FHD MS Course Descriptions
CDE 531 Theoretical Issues in Child Development
The primary emphasis is placed on understanding theories of change that take place during the development of individuals. An emphasis is placed on understanding how theories affect the way you perceive and react to others, with a particular emphasis placed on children and adolescents. We cover the 'grand' theories of development with an emphasis on practical application. We also will cover the important role that observation plays in interpreting and understanding developmental change. In this way, an enhanced appreciation of children and their changing needs should be gained, as well as an appreciation of the issues involved in guiding and socializing them.
FAS 500 Research Methods
This course is designed to strengthen your ability to evaluate and conduct social research. We will first focus on the fundamentals of social research, including: the scientific method, developing testable theoretical propositions, causal inference, sampling, and measurement. We will also explore the diverse methods available to social scientists, including surveys, social experiments, observation and ethnography, and content analysis, and discuss their strengths and weaknesses.
CDE 501 Social Science Statistics
This class is designed to introduce you to the statistical concepts necessary for understanding research in the social sciences and the application of that research in real world settings. This class will help you to (a) analyze, organize, and interpret data using common statistical tests conducted with SPSS, (b) understand the logic of common data analysis techniques, (c) choose appropriate statistical procedures, and (d) critically assess statistics encountered in both the popular media and academic settings. The primary focus of this course will be on applied statistics and does not require an advanced mathematical background. If you are someone who plans on working in settings outside academia but desires to be a wise consumer of information, this class is an excellent choice. If, on the other hand, you are someone who wants to conduct research and analyze data in an applied setting, this class will start you on the path to understanding and selecting appropriate statistical techniques.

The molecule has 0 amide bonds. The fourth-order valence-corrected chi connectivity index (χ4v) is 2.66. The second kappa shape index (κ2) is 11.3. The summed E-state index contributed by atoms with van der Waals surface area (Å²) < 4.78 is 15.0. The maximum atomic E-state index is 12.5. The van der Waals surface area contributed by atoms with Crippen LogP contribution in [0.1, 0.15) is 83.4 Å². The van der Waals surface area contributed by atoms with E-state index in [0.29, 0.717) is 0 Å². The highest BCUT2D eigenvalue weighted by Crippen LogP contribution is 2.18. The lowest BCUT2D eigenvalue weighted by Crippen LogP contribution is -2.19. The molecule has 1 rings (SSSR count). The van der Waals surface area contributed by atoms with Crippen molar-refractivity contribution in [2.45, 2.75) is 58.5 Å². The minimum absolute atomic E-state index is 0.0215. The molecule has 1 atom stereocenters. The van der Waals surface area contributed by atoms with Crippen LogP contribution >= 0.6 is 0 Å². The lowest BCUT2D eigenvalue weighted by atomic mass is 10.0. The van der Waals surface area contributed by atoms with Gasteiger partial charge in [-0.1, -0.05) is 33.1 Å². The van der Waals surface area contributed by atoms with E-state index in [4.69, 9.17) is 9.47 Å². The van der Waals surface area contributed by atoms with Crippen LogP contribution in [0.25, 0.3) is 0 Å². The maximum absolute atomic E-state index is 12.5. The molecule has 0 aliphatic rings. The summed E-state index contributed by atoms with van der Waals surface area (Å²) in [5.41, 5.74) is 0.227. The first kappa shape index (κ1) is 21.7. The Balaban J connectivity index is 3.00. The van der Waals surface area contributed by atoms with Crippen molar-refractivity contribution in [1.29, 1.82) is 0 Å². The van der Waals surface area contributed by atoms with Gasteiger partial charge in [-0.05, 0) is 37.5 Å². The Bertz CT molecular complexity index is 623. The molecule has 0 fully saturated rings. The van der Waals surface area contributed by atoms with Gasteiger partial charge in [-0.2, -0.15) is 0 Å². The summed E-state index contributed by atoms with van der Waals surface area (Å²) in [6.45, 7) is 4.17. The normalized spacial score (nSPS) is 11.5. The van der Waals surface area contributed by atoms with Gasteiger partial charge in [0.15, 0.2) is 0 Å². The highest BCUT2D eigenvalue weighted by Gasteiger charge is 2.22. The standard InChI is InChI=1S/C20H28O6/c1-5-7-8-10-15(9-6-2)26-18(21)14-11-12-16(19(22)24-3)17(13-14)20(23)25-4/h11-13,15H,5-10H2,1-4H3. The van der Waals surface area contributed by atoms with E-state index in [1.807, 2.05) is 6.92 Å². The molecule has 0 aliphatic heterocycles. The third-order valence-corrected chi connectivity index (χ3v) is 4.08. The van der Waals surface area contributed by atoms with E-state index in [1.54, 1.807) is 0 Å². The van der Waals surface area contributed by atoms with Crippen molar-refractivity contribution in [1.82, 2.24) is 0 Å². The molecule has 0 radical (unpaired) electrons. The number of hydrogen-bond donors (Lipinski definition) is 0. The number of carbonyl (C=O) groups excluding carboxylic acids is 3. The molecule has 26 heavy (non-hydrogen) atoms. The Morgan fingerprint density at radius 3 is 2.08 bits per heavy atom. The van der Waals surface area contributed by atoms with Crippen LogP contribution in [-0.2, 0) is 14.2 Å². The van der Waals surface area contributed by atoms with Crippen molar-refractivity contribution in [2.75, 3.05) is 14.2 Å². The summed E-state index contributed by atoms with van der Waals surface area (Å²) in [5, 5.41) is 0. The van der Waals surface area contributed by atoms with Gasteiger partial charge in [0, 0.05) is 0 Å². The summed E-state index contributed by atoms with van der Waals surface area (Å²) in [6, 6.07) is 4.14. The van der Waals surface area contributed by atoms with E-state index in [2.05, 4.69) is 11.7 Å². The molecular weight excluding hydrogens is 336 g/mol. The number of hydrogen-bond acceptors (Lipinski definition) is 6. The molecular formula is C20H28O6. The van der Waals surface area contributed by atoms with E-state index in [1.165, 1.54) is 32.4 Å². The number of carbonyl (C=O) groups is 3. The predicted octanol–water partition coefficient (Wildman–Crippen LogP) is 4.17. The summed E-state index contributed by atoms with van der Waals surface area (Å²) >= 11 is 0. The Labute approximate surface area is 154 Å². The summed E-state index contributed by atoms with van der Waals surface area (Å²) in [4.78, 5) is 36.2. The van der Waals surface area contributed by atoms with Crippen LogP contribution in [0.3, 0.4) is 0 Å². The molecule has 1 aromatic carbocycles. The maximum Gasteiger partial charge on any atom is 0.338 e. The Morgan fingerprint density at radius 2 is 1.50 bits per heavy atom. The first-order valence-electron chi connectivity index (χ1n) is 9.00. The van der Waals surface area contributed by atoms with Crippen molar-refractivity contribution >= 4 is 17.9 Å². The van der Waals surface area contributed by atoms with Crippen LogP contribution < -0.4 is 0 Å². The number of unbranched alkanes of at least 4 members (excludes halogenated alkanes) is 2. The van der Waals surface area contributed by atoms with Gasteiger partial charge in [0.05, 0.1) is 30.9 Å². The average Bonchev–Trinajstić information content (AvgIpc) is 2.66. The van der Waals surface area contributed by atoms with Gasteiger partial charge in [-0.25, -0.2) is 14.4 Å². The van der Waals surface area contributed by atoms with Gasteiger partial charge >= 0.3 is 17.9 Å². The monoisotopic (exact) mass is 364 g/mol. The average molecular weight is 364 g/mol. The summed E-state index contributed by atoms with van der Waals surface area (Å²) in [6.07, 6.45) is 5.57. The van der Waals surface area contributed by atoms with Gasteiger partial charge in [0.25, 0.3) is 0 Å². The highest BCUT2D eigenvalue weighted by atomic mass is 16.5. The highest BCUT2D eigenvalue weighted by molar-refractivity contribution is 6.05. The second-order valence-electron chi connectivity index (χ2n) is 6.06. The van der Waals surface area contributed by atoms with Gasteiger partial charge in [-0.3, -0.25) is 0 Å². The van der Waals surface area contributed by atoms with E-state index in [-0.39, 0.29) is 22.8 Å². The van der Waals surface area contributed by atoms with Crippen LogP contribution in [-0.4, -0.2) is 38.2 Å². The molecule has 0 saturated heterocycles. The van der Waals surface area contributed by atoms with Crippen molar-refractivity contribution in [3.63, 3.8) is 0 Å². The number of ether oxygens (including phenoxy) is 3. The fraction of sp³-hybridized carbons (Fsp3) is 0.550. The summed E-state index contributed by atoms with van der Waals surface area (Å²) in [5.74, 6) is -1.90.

FAS 598 Cultural Diversity
This course examines issues of diversity in families within the United States and around the world. It explores the context of individual family units with a focus on family systems theory and larger systemic issues affecting diverse families utilizing critical race theory. Today, families in the United States are more diverse, in terms of structure, culture, and ethnicity, than at any other point in history. At the same time, common family experiences are shared across groups, across cultures, and across borders. The course explores risk and protective factors associated with ethnoracial, physical, religious, and sexual diversity, as well as resilience, prevention strategies, and future directions. This class is atypical in its approach to family diversity issues in that it does not examine families by categorizing them into groups that are viewed as monolithic and unchanging. Thus, do not expect to learn about "Asian families" or "Hispanic families" or "African families;" rather, expect to learn about families/family dynamics and the reciprocal influence of culture, ethnicity, economics, and politics.